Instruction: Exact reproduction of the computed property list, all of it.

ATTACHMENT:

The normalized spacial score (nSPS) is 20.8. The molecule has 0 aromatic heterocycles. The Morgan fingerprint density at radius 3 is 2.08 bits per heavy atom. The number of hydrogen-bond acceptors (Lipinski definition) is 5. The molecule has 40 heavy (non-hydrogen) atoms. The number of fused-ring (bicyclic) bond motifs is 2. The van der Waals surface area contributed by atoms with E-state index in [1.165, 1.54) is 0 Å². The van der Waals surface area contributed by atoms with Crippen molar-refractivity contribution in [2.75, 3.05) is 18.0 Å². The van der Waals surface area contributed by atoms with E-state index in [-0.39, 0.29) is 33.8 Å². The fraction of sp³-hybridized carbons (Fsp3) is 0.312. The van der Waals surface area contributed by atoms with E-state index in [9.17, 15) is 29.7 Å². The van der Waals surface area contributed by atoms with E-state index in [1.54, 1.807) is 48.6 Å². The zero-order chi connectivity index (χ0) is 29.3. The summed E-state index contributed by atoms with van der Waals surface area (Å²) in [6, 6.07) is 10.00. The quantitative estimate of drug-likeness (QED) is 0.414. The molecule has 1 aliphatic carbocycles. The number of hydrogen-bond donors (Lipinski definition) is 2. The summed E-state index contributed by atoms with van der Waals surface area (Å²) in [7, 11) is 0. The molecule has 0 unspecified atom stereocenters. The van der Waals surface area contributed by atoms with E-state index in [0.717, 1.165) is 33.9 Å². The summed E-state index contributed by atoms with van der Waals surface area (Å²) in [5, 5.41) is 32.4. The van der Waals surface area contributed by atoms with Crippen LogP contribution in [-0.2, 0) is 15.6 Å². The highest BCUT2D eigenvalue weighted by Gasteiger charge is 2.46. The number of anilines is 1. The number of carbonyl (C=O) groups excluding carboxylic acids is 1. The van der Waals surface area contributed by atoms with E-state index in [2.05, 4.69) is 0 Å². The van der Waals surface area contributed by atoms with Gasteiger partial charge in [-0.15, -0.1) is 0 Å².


The normalized spacial score (nSPS) is 20.8. The molecule has 0 aromatic heterocycles. The Morgan fingerprint density at radius 3 is 2.08 bits per heavy atom. The number of hydrogen-bond acceptors (Lipinski definition) is 5. The molecule has 40 heavy (non-hydrogen) atoms. The number of fused-ring (bicyclic) bond motifs is 2. The van der Waals surface area contributed by atoms with E-state index in [1.165, 1.54) is 0 Å². The van der Waals surface area contributed by atoms with Crippen molar-refractivity contribution in [2.75, 3.05) is 18.0 Å². The van der Waals surface area contributed by atoms with E-state index in [-0.39, 0.29) is 33.8 Å². The fraction of sp³-hybridized carbons (Fsp3) is 0.312. The van der Waals surface area contributed by atoms with E-state index in [9.17, 15) is 29.7 Å². The van der Waals surface area contributed by atoms with E-state index in [1.54, 1.807) is 48.6 Å². The zero-order chi connectivity index (χ0) is 29.3. The summed E-state index contributed by atoms with van der Waals surface area (Å²) in [6, 6.07) is 10.00. The quantitative estimate of drug-likeness (QED) is 0.414. The molecule has 1 aliphatic carbocycles. The number of hydrogen-bond donors (Lipinski definition) is 2. The summed E-state index contributed by atoms with van der Waals surface area (Å²) in [7, 11) is 0. The molecule has 0 unspecified atom stereocenters. The van der Waals surface area contributed by atoms with E-state index in [0.717, 1.165) is 33.9 Å². The summed E-state index contributed by atoms with van der Waals surface area (Å²) in [5, 5.41) is 32.4. The van der Waals surface area contributed by atoms with Crippen LogP contribution in [-0.2, 0) is 15.6 Å². The highest BCUT2D eigenvalue weighted by Gasteiger charge is 2.46. The number of anilines is 1. The number of carbonyl (C=O) groups excluding carboxylic acids is 1. The van der Waals surface area contributed by atoms with E-state index in [2.05, 4.69) is 0 Å². The van der Waals surface area contributed by atoms with Gasteiger partial charge in [-0.15, -0.1) is 0 Å².